1. Yeah, I don't really have any interest in reading Fairest. I probably will read Cress and Winter :)

      Delete
  2. Congrats on your 100th post!

    ReplyDelete
    Replies
    1. Also, I tagged you with the Disney Princess Book Tag. Play if you want to :-) Happy Thanksgiving!

      Delete

Post a Comment

Popular posts from this blog

Gaudy Night by Dorothy L. Sayers

This is the first of Dorothy Sayers' Lord Peter Wimsey books that I've read. Although Peter is the series' main character, it takes him a while to appear in this book - the main character is Harriet Vane, a friend of his who has been involved in some of his previous cases, who is called back to her (fictional) old Oxford college, Shrewsbury, to investigate a series of unusual occurrences, including anonymous letters sent to residents of the college and other unsavoury happenings.

I enjoyed the mystery itself; it was unusual (in not being a murder mystery, or a straightforward crime), and I definitely didn't see the ending coming - looking back, there were some clues, so it might have been possible to have had a guess at the culprit, but I obviously wasn't paying enough attention.

I also liked the characters a lot and the development of Harriet's and Peter's relationship was really well done - although this book does rely on some backstory in the previous no…

Book Review: Rose in Bloom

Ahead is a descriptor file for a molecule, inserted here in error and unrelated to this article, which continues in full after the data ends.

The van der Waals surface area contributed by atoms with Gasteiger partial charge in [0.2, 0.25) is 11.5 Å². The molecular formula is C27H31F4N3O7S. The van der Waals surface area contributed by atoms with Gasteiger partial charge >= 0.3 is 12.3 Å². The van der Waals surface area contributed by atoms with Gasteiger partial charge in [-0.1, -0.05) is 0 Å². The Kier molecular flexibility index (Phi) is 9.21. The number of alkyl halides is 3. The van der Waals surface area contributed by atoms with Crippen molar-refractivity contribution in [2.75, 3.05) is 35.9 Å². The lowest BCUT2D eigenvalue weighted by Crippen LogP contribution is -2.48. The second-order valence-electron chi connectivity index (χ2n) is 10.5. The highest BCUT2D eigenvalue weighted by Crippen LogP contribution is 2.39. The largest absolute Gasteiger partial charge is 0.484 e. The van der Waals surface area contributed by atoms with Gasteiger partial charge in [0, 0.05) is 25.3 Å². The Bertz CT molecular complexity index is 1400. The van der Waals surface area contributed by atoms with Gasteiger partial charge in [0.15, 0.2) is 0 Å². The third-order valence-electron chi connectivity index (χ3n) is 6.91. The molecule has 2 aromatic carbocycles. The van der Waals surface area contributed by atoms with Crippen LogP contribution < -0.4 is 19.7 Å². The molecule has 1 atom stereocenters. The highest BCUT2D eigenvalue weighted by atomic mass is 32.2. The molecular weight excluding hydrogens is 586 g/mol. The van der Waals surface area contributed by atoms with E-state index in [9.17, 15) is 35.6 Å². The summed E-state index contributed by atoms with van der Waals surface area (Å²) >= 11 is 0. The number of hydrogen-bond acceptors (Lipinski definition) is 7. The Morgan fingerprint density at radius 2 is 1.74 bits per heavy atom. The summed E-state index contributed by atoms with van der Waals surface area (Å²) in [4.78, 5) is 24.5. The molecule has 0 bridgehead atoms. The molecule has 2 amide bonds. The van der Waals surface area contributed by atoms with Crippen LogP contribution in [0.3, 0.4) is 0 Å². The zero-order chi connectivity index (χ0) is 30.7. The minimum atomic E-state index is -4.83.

Summary (from Goodreads): In this sequel to Eight Cousins, Rose Campbell returns to the "Aunt Hill" after two years of traveling around the world. Suddenly, she is surrounded by male admirers, all expecting her to marry them. But before she marries anyone, Rose is determined to establish herself as an independent young woman. Besides, she suspects that some of her friends like her more for her money than for herself. I read this for the 14th Classics Club Spin. It was my third time participating, and the first that I actually completed my book on time. I'd been meaning to read this for quite some time - since I read Eight Cousins in fact, which was more than three years ago! Because of this I found the beginning part of the book a little confusing as it took me a while to remember who everyone was and so on. But that was more a fault of mine than of the book, and once I got going, I really enjoyed this, more so than Eight Cousins. I thought it was a sweet story. The main…

Weekly Poem: She walks in beauty, like the night



She walks in beauty, like the night    Of cloudless climes and starry skies, And all that's best of dark and bright    Meet in her aspect and her eyes: Thus mellowed to that tender light    Which heaven to gaudy day denies.
One shade the more, one ray the less,    Had half impaired the nameless grace Which waves in every raven tress,    Or softly lightened o'er her face, Where thoughts serenely sweet express    How pure, how dear their dwelling place.
And on that cheek, and o'er that brow,    So soft, so calm, yet eloquent, The smiles that win, the tints that glow,    But tell of days in goodness spent, A mind at peace with all below,    A heart where love is innocent.
Lord Byron